Mendoza and the Wine Region
The beautiful vines and vineyards of the Mendoza region are a joy to behold...
"Mendoza" and "wine", "wine" and "Mendoza". To an Argentine the words are almost interchangeable. As the capital of Argentinean red wine production, this is the place to head to if you are even mildly interested in viticulture and food…or even if you just like imbibing them!
Nestling in the foothills of the Andes and only a two-hour drive from the famous peak of Aconcagua, Mendoza is an unlikely place to found a city due to its desert like surroundings and arid climate. The temperate winds and water that hits the other side of the Andes, on the Chilean side, absorb all of the water and, as such, relatively nothing comes down from the Argentina side of the mountains at all. This has affected this area hugely and is partly the reason for the fact that it is now South America’s largest wine growing area (more details in the Mendoza Wine and Food section).
The reason, however, that the Mendoza of today boasts fountains and verdant, leafy squares is down to the inhabitants who were using the land when the Spaniards arrives in the 1550s, the Huarpes. While not an overly successful tribe, they had developed a system of channel irrigation that redirected water from the nearby rivers. Today this system is still very much in evidence throughout the city and the surrounding vineyards, running under and beside the roads and pavements.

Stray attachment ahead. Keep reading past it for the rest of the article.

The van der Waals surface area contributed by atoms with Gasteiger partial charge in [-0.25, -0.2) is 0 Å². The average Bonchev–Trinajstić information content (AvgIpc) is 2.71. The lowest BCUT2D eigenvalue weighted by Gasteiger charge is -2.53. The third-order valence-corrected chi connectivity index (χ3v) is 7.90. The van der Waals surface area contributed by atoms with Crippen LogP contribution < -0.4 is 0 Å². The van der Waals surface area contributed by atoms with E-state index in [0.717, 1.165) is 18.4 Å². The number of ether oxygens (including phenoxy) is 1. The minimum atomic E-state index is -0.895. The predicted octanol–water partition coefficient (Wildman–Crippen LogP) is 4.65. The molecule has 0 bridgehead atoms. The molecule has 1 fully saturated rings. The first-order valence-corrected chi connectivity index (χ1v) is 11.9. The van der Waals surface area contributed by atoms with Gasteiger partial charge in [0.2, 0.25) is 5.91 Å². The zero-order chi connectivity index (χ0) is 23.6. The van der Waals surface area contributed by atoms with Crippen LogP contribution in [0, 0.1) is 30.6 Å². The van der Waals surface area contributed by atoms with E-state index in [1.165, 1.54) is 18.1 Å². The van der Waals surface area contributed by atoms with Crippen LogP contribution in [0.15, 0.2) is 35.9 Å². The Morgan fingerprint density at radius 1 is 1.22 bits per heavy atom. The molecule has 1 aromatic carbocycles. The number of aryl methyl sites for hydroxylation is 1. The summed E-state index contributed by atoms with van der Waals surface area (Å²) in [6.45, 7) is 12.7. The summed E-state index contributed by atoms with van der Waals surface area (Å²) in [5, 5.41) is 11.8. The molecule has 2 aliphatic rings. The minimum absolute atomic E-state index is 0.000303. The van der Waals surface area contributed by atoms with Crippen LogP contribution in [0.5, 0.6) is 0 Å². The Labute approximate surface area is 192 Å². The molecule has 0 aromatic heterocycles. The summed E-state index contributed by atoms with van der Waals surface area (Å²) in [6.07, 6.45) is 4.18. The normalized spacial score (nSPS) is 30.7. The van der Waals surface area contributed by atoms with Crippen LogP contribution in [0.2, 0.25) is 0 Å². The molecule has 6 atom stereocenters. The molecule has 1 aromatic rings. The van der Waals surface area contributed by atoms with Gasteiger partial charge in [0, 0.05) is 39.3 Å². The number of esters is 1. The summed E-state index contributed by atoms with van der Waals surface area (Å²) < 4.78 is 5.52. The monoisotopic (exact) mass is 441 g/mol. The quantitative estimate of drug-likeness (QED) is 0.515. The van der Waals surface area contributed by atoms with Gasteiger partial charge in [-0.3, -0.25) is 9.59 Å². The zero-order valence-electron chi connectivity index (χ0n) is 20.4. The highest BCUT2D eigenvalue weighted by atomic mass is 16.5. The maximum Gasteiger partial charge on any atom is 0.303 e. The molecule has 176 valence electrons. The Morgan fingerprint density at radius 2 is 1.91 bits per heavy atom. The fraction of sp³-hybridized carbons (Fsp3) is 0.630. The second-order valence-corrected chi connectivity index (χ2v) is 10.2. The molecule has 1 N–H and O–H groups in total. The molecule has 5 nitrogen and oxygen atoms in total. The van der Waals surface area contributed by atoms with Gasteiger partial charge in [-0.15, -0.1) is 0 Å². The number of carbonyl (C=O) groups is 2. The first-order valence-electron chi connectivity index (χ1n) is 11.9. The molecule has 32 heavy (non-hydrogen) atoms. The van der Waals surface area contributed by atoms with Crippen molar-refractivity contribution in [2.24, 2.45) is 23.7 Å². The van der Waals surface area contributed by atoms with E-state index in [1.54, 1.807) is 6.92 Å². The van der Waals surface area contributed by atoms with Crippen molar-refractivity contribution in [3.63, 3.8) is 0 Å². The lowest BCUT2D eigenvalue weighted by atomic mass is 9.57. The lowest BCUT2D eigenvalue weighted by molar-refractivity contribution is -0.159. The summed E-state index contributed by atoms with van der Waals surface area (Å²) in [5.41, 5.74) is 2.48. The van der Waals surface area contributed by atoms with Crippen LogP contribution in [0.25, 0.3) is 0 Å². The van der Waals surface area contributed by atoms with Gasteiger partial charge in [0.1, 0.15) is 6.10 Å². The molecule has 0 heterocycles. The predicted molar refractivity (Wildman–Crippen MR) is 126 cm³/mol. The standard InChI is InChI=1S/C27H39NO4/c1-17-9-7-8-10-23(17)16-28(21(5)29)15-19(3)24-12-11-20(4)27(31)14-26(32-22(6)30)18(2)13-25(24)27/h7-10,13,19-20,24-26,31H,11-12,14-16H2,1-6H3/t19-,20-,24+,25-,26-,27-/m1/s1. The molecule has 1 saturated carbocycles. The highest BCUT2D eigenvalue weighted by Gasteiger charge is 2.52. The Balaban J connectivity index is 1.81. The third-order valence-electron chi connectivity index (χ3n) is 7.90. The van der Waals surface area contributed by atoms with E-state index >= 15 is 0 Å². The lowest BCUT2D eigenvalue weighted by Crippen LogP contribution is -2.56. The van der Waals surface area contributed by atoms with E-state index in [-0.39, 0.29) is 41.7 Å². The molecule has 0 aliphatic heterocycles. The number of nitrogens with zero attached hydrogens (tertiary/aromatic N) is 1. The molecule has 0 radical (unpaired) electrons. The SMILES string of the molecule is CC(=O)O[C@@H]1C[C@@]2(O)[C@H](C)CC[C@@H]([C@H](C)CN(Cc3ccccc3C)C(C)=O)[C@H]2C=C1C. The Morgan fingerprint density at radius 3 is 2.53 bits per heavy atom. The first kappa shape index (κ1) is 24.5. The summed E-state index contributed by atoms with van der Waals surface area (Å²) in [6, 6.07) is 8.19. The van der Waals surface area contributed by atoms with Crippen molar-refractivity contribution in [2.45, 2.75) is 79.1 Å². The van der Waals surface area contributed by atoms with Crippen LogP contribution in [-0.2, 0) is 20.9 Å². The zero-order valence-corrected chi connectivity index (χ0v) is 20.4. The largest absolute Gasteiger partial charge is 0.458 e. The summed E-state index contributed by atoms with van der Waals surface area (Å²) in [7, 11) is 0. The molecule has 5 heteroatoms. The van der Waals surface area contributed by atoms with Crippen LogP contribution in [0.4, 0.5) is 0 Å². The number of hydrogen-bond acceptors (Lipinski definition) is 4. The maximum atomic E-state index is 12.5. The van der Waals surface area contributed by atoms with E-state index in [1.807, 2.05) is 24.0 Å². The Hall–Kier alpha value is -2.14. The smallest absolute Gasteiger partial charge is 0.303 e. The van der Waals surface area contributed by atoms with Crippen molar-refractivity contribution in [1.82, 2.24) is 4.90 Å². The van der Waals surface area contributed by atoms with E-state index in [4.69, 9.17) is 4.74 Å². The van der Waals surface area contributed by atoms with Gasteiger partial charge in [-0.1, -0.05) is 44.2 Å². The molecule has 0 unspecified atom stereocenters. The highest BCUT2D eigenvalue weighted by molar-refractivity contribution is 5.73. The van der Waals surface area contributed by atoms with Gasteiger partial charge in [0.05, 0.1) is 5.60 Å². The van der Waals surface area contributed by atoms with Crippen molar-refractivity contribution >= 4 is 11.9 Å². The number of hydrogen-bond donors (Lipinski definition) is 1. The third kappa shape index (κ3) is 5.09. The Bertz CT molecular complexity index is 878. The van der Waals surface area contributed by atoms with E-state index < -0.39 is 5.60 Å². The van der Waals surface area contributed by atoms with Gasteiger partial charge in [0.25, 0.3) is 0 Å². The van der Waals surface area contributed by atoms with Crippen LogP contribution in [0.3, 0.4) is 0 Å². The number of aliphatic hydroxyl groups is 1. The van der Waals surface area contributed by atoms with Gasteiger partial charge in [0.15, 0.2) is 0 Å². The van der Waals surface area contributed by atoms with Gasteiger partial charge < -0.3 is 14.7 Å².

At around a million inhabitants, Mendoza has grown to become one of the largest cities in Argentina and has many features of a modern Spanish city. The first of these is the series of “plazas”, Independencia, Chile, Italia, Espana and San Martin around which the rest of the city is built. Whilst appearing colonial, these are actually a fairly new construction, after the 1861 earthquake that the city suffered, killing an estimate 6,000 of the 18,000 inhabitants. Open and grand, they also provide a welcome shelter should anything of a similar fate beset the city again.
On the whole we tend to recommend a night or two in the city for those that are looking to take in a little of the nightlife. All along the Av Aristides the cafes, bars and restaurants overflow every evening. For those that are looking to have a quieter time but also to have access to the city, we would then tend towards the nearby Chacras de Coria that is a little less busy, but no less good….or in one of the few vineyard accommodations.
Chacras de Coria
Heading out of the city, toward the wine valleys for which the area has become famous, is the small town of Chacras de Coria. Today, this area is often referred to as part of the greater Mendoza region, but it has still managed to retain a feeling of separation.
As tourism to the Mendoza region has grown, this small town has become more and more popular for the feeling of access to the city and the benefits, along with being nowhere near as busy or as congested. Many of the small “Fincas” or Paradors here are privately owned and much smaller than the larger hotels of the city, thus providing you with a much more personal touch.
On top of this, as Chacras is on the edge of some of the vineyards, it is a short cycle or car ride to many of the best restaurants or smaller vineyards where it is possible to have a look around and have a tasting.
We are very big fans of this area and definitely recommend visiting the Clos de Chacras restaurant that is right in the centre of town and could not prepare a better lunch….but be warned that you may not be able to cycle back afterwards!!